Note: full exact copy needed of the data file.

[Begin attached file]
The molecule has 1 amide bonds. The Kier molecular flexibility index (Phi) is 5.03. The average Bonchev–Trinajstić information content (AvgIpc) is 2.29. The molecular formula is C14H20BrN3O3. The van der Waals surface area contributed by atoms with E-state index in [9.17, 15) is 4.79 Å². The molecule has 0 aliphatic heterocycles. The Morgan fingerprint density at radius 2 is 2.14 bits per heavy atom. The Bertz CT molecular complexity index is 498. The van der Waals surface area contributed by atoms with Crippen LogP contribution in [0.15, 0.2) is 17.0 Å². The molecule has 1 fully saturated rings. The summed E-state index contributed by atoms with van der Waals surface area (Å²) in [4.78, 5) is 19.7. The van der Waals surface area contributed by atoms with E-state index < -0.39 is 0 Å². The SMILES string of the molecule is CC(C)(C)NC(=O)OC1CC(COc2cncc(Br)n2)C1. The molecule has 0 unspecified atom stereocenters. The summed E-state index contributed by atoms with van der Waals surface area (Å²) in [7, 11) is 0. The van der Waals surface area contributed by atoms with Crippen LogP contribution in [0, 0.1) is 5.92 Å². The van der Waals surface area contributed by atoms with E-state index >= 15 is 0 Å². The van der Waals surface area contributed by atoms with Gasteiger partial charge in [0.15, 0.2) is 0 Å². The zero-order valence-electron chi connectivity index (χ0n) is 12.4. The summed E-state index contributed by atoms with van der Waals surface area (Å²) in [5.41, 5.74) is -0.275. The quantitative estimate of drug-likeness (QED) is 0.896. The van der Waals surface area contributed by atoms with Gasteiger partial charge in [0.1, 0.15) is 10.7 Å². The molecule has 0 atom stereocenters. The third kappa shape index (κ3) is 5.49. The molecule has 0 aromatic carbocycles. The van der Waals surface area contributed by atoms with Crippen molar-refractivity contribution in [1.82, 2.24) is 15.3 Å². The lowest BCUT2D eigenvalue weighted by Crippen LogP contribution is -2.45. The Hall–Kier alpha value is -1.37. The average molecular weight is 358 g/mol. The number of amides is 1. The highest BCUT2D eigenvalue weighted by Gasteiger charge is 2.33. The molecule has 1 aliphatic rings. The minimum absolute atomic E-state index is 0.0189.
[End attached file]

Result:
The molecule has 1 amide bonds. The Kier molecular flexibility index (Phi) is 5.03. The average Bonchev–Trinajstić information content (AvgIpc) is 2.29. The molecular formula is C14H20BrN3O3. The van der Waals surface area contributed by atoms with E-state index in [9.17, 15) is 4.79 Å². The molecule has 0 aliphatic heterocycles. The Morgan fingerprint density at radius 2 is 2.14 bits per heavy atom. The Bertz CT molecular complexity index is 498. The van der Waals surface area contributed by atoms with Crippen LogP contribution in [0.15, 0.2) is 17.0 Å². The molecule has 1 fully saturated rings. The summed E-state index contributed by atoms with van der Waals surface area (Å²) in [4.78, 5) is 19.7. The van der Waals surface area contributed by atoms with E-state index < -0.39 is 0 Å². The SMILES string of the molecule is CC(C)(C)NC(=O)OC1CC(COc2cncc(Br)n2)C1. The molecule has 0 unspecified atom stereocenters. The summed E-state index contributed by atoms with van der Waals surface area (Å²) in [7, 11) is 0. The van der Waals surface area contributed by atoms with Crippen LogP contribution in [0, 0.1) is 5.92 Å². The van der Waals surface area contributed by atoms with E-state index >= 15 is 0 Å². The van der Waals surface area contributed by atoms with Gasteiger partial charge in [0.15, 0.2) is 0 Å². The zero-order valence-electron chi connectivity index (χ0n) is 12.4. The summed E-state index contributed by atoms with van der Waals surface area (Å²) in [5.41, 5.74) is -0.275. The quantitative estimate of drug-likeness (QED) is 0.896. The van der Waals surface area contributed by atoms with Gasteiger partial charge in [0.1, 0.15) is 10.7 Å². The molecule has 0 atom stereocenters. The third kappa shape index (κ3) is 5.49. The molecule has 0 aromatic carbocycles. The van der Waals surface area contributed by atoms with Crippen molar-refractivity contribution in [1.82, 2.24) is 15.3 Å². The lowest BCUT2D eigenvalue weighted by Crippen LogP contribution is -2.45. The Hall–Kier alpha value is -1.37. The average molecular weight is 358 g/mol. The number of amides is 1. The highest BCUT2D eigenvalue weighted by Gasteiger charge is 2.33. The molecule has 1 aliphatic rings. The minimum absolute atomic E-state index is 0.0189.